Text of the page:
Dec 29, 2011 

From Republican campaigns to Occupy Wall Street protests to terrorist assassinations, 2011 has been a news-packed year. Over the next few days, join me as I take a look back at some of this year’s key events […]

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INY Theater: December Forecast

Dec 3, 2011 / Originally published on Inside New York

With the holidays just around the corner, what better time of year than to go see a show on a New York City Stage?  Don’t know which one to see?  Here are some brand new shows that will be opening this month. […]

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Ethical Photojournalism: when to print and when not to

Dec 2, 2011

Walking to work last month, there was no missing the countless newspapers featuring photographs of Muammar Gaddafi, dead. True, the use of graphic images in the press isn’t new. Examples include photographs of people jumping to their deaths from the World Trade Center Towers on September 11th, charred American corpses hanging from the girders of a bridge in Fallujah in March 2004 and recently, the photographs of […]

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American Cuisine: Does It Really Exist?

Nov. 26, 2011 

When a Maldivian friend visited me recently, I asked him if he had had the time to taste some good old fashioned, American food.  He turned to me, and responded: “Like what?  What is American food?”  Baffled, I started listing off some old favorites, and he, in turn, started listing off their “real” origins. Frustrated, I decided to table the conversation for the sake of avoiding further argument.  However, the question has bothered me ever since.  Do we actually have a national cuisine?  What is ‘American food’? […]

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(Critical) Power to the People

Nov. 18, 2011 / Originally published on the TCG Circle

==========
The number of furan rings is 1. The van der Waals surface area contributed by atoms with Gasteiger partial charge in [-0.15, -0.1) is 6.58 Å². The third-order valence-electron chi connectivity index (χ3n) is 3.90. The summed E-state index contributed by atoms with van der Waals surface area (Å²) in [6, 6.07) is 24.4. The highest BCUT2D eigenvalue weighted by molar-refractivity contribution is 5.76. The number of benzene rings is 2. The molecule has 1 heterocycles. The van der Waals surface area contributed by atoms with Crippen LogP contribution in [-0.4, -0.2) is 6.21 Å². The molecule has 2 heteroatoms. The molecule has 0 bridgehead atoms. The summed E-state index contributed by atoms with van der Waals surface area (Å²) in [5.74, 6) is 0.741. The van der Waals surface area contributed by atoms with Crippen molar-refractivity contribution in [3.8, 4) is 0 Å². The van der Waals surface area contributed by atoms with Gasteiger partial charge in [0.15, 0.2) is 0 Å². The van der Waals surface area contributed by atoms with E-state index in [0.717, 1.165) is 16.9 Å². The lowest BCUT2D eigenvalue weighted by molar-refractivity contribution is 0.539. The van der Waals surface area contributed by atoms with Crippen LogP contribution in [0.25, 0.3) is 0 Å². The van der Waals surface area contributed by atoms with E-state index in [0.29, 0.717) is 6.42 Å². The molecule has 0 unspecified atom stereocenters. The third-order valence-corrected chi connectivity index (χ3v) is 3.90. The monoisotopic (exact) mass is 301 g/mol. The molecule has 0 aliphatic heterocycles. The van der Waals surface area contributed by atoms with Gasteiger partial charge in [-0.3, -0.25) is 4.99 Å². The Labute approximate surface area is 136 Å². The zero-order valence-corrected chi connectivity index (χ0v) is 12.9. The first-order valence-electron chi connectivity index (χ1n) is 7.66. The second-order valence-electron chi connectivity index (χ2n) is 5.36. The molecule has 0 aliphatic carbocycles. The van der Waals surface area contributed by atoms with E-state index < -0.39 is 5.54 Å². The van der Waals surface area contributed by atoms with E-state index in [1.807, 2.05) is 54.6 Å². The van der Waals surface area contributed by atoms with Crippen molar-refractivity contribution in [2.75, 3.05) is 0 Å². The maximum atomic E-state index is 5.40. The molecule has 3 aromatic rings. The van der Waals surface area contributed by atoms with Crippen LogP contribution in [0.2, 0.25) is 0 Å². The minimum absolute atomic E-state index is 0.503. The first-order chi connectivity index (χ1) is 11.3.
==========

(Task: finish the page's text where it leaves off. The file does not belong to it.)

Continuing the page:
iCritic™, an initiative, developed as part of ‘Barrington Stage 2.0’, got its genesis from TCG’s New Generations Program, funded by the Doris Duke Charitable Foundation/The Andrew W. Mellon Foundation in 2010. Now over a year later, it is time find out how iCritic is progressing. […]

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Are We Screwed? A Look at College Grad Employment Rates

Nov. 11, 2011 

When I graduated from the London School of Economics in 2009, the then LSE director, Sir Howard Davies, gave a solemn and grave graduating speech.  Instead of praising our successes and inspiring us with words of high hopes for our future successes, he warned us of the scary road we faced in the aftermath of the 2008 collapse.  In the past, LSE students had gone on to high paying jobs at top investment banks […]

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Inside Occupy Wall Street

Nov. 9, 2011 / Originally published on the Inside New York

Being an alumnus of the London School of Economics, I am no stranger to political protests. In a school known for its Fabian (socialist) roots and die-hard support for the Palestinian cause, political demonstrations were the favored pastime. We had our own version of an occupation, when students occupied the Old Theatre lecture hall in January 2009 to defend Gaza.  But even LSE could not have […]

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Behind the Scenes of Stick Fly: Alicia Keys’ Upcoming Broadway Show

Oct. 29, 2011 / Originally published on the Inside New York

Stick Flywritten by Lydia R. Diamond (Voyeurs de Venus, The Gift Horse), directed by Tony-nominated director Kenny Leon (Fences, Mountaintop) and produced by Grammy-winner Alicia Keys, began rehearsals on October 17th. […]

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Madame Tussauds After Dark : Only two more nights left!

Oct. 29, 2011 / Originally published on the Inside New York

I decided that this year it was time for me to face my fears and go to a haunted house this Halloween. After all, they can’t be that bad, right?  So I picked Madame Tussaud’s After Dark, where, for eight nights only, the famous wax museum turns into a chilling, scary haunted museum. […]

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S&S Cheesecake: Smooth&Spectacular

June 12, 2011 / Originally published on the Inside New York

Having practically lived exclusively on cheesecake for a month after a bad breakup, I thought that I ‘knew’ what good cheesecake was. As it turns out, I knew nothing. One bite of S&S Cheesecake, and you will forget every other cheesecake you have ever tried.  […]

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Bringing Sexy Dates Back

June 8, 2011 / Originally published on the Inside New York

With so many places to go in New York City, it can be really hard to find that perfect place to go for a date.  This week, my boyfriend and I set out to find the five perfect romantic places to go on a date in Manhattan and we finally narrowed it down to our favorite five […]